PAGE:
Genevieve Hegney and Tim Minchin in ‘Upright’ (Photo credit: Foxtel).
Playing strangers who meet half way across the Nullarbor and have a brief but passionate encounter in Foxtel’s upcoming series Upright was a lot of fun for Tim Minchin and Genevieve Hegney.
Friends since they attended the University of Western Australia and its dramatic society UDS, they had not been on stage or screen together before, although she did direct him in a UDS production of Tom Stoppard’s Rosencrantz and Guildenstern Are Dead, in which he played The Player.
In Upright Hegney’s character Frankie is travelling from Perth while Minchin’s Flynn is coming from Sydney with teenage runaway Meg (Milly Alcock) as they lug a piano across the country.
“We were both good sports about the love scene,” she tells IF. “After 20 years in the business we were being very technical, like ‘you put your hand there and I’ll take my top off. Does that look good?’”
The Lingo Pictures-produced series created by The Chaser’s Chris Taylor was her first chance to work with the director Matt Saville. Her episode was written by her mate Kate Mulvany.
After that she had a guest role in Seven Studios’ upcoming narrative comedy Fam Time created by Michael Horrocks and directed by Hayden Guppy. Michala Banas stars as the family matriarch Belinda Box, who runs a blog which chronicles her daily adventures as a modern mum with a busy blended family in the digital age.
Duncan Fellows is her second husband John, aka ‘Handy Andy,’ who prefers tinkering to Tweeting. Benson Jack Anthony is her son Rylan, who spends a lot of time in his room looking for romance on a new dating app.
She played the mean host of a TV reality dating show in which Rylan agrees to participate thinking it will be cool. Too late, he realises it’s called Australia’s Saddest Virgin. “It was really fun and it’s got a great tone,” she says. “Benson is so excellent.”
In one of her most memorable roles, she played Julie, who orders an Uber after getting some bad news from a doctor’s surgery in an episode of RevLover Films/the ABC’s Diary of an Uber Driver.
It was just the second time she had worked with her husband Matthew Moore, the series director. On the first occasion he directed Amber Ambulet, her 2013 short film adapted from WA author Craig Silvey’s book. Ed Oxenbould played a 10-year-old masked avenger who comes to the rescue of Hegney’s Joan.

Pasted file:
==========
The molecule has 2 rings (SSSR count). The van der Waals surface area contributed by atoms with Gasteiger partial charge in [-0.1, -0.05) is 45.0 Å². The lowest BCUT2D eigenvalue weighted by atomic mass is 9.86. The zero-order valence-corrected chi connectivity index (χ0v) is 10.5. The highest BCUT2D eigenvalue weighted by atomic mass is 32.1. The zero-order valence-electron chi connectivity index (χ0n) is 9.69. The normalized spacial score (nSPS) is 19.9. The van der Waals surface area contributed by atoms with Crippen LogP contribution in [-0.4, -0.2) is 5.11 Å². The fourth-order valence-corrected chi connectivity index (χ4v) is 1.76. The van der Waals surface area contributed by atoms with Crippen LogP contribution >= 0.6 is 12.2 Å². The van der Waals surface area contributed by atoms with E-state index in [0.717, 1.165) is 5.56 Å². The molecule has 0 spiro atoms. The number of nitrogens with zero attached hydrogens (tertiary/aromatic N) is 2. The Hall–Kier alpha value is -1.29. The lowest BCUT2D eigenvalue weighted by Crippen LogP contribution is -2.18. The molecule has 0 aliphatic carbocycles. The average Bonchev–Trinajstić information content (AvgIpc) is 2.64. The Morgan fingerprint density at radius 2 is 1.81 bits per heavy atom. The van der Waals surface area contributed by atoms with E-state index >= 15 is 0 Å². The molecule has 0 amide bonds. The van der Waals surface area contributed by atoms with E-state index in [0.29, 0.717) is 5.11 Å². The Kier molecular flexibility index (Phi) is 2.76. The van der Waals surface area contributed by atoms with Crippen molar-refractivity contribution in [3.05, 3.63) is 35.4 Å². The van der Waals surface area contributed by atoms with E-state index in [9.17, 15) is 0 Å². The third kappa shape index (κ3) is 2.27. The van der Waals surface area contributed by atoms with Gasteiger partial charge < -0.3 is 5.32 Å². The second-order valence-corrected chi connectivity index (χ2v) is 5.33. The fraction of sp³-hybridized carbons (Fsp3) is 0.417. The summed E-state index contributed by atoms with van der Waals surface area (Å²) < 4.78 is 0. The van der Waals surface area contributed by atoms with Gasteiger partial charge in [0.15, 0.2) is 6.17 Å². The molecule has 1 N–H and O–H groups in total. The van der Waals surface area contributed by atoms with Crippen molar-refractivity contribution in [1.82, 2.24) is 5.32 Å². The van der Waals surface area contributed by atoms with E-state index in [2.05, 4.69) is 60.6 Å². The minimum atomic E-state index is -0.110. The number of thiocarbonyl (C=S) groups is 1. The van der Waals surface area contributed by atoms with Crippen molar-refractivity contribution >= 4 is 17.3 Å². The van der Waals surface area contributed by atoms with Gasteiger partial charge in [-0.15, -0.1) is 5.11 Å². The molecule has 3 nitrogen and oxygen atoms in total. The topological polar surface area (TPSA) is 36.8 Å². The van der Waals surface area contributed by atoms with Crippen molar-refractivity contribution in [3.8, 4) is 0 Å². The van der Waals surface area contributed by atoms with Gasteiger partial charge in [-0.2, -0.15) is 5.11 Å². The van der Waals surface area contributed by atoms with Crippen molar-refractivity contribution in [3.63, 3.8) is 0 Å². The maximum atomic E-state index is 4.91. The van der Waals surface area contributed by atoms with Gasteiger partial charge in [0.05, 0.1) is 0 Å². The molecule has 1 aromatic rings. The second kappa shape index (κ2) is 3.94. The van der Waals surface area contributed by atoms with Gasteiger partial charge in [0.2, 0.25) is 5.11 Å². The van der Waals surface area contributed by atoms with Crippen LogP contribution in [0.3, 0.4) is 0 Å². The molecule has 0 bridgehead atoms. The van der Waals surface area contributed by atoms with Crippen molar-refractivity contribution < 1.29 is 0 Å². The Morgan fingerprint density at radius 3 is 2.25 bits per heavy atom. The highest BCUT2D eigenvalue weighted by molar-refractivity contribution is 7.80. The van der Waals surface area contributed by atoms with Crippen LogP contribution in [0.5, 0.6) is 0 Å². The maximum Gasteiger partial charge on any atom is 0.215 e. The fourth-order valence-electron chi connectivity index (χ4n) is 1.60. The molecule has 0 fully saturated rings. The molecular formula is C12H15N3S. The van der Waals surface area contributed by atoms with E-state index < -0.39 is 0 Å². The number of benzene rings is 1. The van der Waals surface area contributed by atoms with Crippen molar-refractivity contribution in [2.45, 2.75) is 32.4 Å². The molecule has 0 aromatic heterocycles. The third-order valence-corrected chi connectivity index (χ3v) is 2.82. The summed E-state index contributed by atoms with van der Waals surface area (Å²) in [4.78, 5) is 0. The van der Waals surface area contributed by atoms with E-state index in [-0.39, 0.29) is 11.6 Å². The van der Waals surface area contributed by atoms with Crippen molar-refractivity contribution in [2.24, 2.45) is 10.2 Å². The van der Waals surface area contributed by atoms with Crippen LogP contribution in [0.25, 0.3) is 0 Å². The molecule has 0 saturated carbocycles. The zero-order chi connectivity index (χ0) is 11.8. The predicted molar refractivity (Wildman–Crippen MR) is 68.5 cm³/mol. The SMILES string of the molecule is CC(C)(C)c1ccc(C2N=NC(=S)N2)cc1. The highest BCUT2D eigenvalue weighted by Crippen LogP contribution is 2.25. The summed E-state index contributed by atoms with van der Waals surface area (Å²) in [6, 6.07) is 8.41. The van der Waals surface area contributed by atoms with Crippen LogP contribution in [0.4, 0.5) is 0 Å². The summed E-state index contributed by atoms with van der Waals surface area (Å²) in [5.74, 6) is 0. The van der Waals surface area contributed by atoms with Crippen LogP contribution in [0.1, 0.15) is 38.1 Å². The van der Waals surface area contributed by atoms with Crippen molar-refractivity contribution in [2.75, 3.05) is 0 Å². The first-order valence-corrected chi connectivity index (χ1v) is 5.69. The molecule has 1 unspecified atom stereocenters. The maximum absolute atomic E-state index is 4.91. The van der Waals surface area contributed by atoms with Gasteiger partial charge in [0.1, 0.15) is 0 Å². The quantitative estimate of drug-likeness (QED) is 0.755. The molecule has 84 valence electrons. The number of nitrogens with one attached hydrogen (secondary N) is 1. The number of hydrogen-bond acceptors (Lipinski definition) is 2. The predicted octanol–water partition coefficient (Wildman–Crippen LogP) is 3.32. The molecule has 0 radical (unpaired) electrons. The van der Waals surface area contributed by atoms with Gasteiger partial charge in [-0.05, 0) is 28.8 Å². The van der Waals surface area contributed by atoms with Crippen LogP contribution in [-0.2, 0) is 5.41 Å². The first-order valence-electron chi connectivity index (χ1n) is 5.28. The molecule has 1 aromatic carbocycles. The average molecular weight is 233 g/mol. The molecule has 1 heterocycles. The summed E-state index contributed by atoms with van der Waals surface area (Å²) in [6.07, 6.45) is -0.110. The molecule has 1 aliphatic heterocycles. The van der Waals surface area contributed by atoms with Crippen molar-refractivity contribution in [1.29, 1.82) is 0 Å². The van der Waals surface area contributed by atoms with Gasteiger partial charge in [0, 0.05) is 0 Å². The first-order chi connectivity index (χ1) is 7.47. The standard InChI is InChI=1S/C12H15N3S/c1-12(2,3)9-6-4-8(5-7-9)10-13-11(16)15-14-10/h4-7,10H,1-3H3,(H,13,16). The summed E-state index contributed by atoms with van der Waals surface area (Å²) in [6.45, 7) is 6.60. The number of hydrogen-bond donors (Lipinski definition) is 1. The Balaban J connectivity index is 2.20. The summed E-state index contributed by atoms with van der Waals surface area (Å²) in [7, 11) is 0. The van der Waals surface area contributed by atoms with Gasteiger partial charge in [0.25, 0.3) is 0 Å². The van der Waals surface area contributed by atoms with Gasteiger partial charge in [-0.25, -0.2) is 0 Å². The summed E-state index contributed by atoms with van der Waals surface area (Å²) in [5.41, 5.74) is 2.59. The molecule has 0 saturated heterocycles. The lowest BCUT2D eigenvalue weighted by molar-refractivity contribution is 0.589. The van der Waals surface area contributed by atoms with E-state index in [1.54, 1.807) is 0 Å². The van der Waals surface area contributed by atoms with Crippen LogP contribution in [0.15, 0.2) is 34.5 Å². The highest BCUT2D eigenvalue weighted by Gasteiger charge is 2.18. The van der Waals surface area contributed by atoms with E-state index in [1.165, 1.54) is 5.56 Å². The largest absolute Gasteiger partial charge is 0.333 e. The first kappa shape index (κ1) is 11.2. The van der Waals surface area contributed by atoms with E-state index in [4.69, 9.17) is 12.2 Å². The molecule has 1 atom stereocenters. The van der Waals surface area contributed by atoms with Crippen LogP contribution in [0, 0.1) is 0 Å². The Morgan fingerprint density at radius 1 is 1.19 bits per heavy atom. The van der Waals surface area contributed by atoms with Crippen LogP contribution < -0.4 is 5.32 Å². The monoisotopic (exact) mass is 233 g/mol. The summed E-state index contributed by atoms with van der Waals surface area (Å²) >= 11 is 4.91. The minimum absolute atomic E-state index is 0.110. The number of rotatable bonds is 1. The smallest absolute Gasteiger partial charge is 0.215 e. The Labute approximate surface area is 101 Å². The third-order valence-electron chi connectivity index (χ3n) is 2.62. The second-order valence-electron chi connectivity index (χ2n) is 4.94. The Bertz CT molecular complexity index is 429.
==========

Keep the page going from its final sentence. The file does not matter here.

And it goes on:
All3Media International, which is distributing Diary of an Uber Driver, and the ABC are funding the development with RevLover’s Martha Coleman of PR, a comedy scripted by Ainslie Clouston, Sarah Bishop and Claire Phillips (co-script producer and writer of 10’s Playing for Keeps).
That trio shot a highly amusing, raunchy 2 minute 45 second teaser trailer, with Hegney as the Veep-style head of a public relations firm and Clouston and Bishop as her co-workers.
Genevieve Hegney in ‘Doctor Doctor’ (Photo credit: John Platt).
Playing ‘Hurricane’ Harriet, the former wife of Rodger Corser’s reprobate Dr Hugh Knight in the first three seasons of the Nine Network’s Doctor Doctor gave the NIDA graduate a a lot of currency.
Tony McNamara, who co-created the series with Ian Collie, Claudia Karvan and Alan Harris, was a contemporary of hers at university and they had work shopped a lot of plays together.
As fans of the show know, Harriet disappeared at the end of season three, literally leaving their baby in Hugh’s hands. “Rodger keeps hinting ‘she’s only in rehab in Sydney’ so you never know,” she says.
During her career she has played American characters three times: a vet in the ABC children’s series Out There; a former pro-surfer in Rhiannon Banenberg’s movie Rip Tide after Radha Mitchell dropped out; and Sheila, the libidinous best friend of Rachel Griffiths’ character in the NBC series Camp.
When she first auditioned for Camp her character had only one scene in one episode. After the reading she was offered all 10 episodes.
Currently she and Catherine Moore are co-writing the sequel to their play Unqualified, which will premiere at Sydney’s Ensemble Theatre next year. The comedy follows the duo as women who meet at Centrelink and decide to start an employment agency, for which they are entirely unqualified.
Hegney and Moore intend to shop the project as a TV series once they have honed the scripts.